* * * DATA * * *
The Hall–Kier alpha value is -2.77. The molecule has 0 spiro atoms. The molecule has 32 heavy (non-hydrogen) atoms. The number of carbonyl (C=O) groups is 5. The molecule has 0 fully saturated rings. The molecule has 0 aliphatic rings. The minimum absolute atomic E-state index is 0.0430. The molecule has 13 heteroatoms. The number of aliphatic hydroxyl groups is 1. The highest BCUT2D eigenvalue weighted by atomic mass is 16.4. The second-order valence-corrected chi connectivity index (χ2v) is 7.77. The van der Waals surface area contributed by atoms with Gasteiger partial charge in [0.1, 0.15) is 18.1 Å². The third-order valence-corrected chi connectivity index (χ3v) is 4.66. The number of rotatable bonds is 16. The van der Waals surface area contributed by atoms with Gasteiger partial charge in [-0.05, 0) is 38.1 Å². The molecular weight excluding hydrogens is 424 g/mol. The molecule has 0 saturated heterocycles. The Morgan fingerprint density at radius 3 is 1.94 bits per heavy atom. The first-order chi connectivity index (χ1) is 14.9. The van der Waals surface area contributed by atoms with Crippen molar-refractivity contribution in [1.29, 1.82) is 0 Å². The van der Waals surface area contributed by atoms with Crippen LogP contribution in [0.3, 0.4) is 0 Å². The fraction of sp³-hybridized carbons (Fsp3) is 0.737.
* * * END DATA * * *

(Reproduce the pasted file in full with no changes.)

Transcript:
The Hall–Kier alpha value is -2.77. The molecule has 0 spiro atoms. The molecule has 32 heavy (non-hydrogen) atoms. The number of carbonyl (C=O) groups is 5. The molecule has 0 fully saturated rings. The molecule has 0 aliphatic rings. The minimum absolute atomic E-state index is 0.0430. The molecule has 13 heteroatoms. The number of aliphatic hydroxyl groups is 1. The highest BCUT2D eigenvalue weighted by atomic mass is 16.4. The second-order valence-corrected chi connectivity index (χ2v) is 7.77. The van der Waals surface area contributed by atoms with Gasteiger partial charge in [0.1, 0.15) is 18.1 Å². The third-order valence-corrected chi connectivity index (χ3v) is 4.66. The number of rotatable bonds is 16. The van der Waals surface area contributed by atoms with Gasteiger partial charge in [-0.05, 0) is 38.1 Å². The molecular weight excluding hydrogens is 424 g/mol. The molecule has 0 saturated heterocycles. The Morgan fingerprint density at radius 3 is 1.94 bits per heavy atom. The first-order chi connectivity index (χ1) is 14.9. The van der Waals surface area contributed by atoms with Crippen molar-refractivity contribution in [1.29, 1.82) is 0 Å². The van der Waals surface area contributed by atoms with Crippen LogP contribution in [0.3, 0.4) is 0 Å². The fraction of sp³-hybridized carbons (Fsp3) is 0.737.